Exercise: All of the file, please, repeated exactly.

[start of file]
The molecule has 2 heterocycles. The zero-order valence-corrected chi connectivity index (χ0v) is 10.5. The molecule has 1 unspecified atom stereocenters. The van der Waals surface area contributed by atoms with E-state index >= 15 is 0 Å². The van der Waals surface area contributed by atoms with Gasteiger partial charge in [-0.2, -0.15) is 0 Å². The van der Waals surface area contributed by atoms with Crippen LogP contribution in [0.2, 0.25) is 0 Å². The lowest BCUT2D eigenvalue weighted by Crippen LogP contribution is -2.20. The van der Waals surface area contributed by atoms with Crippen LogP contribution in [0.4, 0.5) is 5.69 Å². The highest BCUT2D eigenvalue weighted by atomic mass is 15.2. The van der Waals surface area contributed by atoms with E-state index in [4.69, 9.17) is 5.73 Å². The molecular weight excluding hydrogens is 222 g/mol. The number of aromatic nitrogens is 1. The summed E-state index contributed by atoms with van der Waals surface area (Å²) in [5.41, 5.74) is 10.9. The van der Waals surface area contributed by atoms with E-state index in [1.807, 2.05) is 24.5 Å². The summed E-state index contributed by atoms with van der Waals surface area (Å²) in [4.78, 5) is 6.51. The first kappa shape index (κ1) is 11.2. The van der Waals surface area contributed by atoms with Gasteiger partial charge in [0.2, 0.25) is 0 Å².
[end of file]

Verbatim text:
The molecule has 2 heterocycles. The zero-order valence-corrected chi connectivity index (χ0v) is 10.5. The molecule has 1 unspecified atom stereocenters. The van der Waals surface area contributed by atoms with E-state index >= 15 is 0 Å². The van der Waals surface area contributed by atoms with Gasteiger partial charge in [-0.2, -0.15) is 0 Å². The van der Waals surface area contributed by atoms with Crippen LogP contribution in [0.2, 0.25) is 0 Å². The lowest BCUT2D eigenvalue weighted by Crippen LogP contribution is -2.20. The van der Waals surface area contributed by atoms with Crippen LogP contribution in [0.4, 0.5) is 5.69 Å². The highest BCUT2D eigenvalue weighted by atomic mass is 15.2. The van der Waals surface area contributed by atoms with E-state index in [4.69, 9.17) is 5.73 Å². The molecular weight excluding hydrogens is 222 g/mol. The number of aromatic nitrogens is 1. The summed E-state index contributed by atoms with van der Waals surface area (Å²) in [5.41, 5.74) is 10.9. The van der Waals surface area contributed by atoms with E-state index in [1.807, 2.05) is 24.5 Å². The summed E-state index contributed by atoms with van der Waals surface area (Å²) in [4.78, 5) is 6.51. The first kappa shape index (κ1) is 11.2. The van der Waals surface area contributed by atoms with Gasteiger partial charge in [0.2, 0.25) is 0 Å².